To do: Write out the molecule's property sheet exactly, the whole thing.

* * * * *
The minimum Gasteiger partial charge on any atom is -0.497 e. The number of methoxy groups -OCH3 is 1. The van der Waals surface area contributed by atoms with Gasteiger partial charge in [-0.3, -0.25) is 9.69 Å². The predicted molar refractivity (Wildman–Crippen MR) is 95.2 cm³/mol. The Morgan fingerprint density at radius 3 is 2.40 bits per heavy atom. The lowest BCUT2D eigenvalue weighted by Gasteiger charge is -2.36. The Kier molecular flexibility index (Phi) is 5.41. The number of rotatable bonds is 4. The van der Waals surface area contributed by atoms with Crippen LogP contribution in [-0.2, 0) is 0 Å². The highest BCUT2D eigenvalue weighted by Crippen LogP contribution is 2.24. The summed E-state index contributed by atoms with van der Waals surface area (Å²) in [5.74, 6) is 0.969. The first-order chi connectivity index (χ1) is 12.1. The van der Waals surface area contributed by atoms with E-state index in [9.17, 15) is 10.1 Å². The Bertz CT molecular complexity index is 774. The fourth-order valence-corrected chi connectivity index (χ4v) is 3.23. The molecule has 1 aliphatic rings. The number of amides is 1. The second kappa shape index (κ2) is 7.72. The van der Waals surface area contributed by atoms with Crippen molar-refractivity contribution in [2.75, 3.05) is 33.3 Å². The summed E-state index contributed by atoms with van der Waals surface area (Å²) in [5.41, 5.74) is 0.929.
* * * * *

The minimum Gasteiger partial charge on any atom is -0.497 e. The number of methoxy groups -OCH3 is 1. The van der Waals surface area contributed by atoms with Gasteiger partial charge in [-0.3, -0.25) is 9.69 Å². The predicted molar refractivity (Wildman–Crippen MR) is 95.2 cm³/mol. The Morgan fingerprint density at radius 3 is 2.40 bits per heavy atom. The lowest BCUT2D eigenvalue weighted by Gasteiger charge is -2.36. The Kier molecular flexibility index (Phi) is 5.41. The number of rotatable bonds is 4. The van der Waals surface area contributed by atoms with Crippen LogP contribution in [-0.2, 0) is 0 Å². The highest BCUT2D eigenvalue weighted by Crippen LogP contribution is 2.24. The summed E-state index contributed by atoms with van der Waals surface area (Å²) in [5.74, 6) is 0.969. The first-order chi connectivity index (χ1) is 12.1. The van der Waals surface area contributed by atoms with E-state index in [9.17, 15) is 10.1 Å². The Bertz CT molecular complexity index is 774. The fourth-order valence-corrected chi connectivity index (χ4v) is 3.23. The molecule has 1 aliphatic rings. The number of amides is 1. The second kappa shape index (κ2) is 7.72. The van der Waals surface area contributed by atoms with Crippen molar-refractivity contribution in [2.75, 3.05) is 33.3 Å². The summed E-state index contributed by atoms with van der Waals surface area (Å²) in [5.41, 5.74) is 0.929.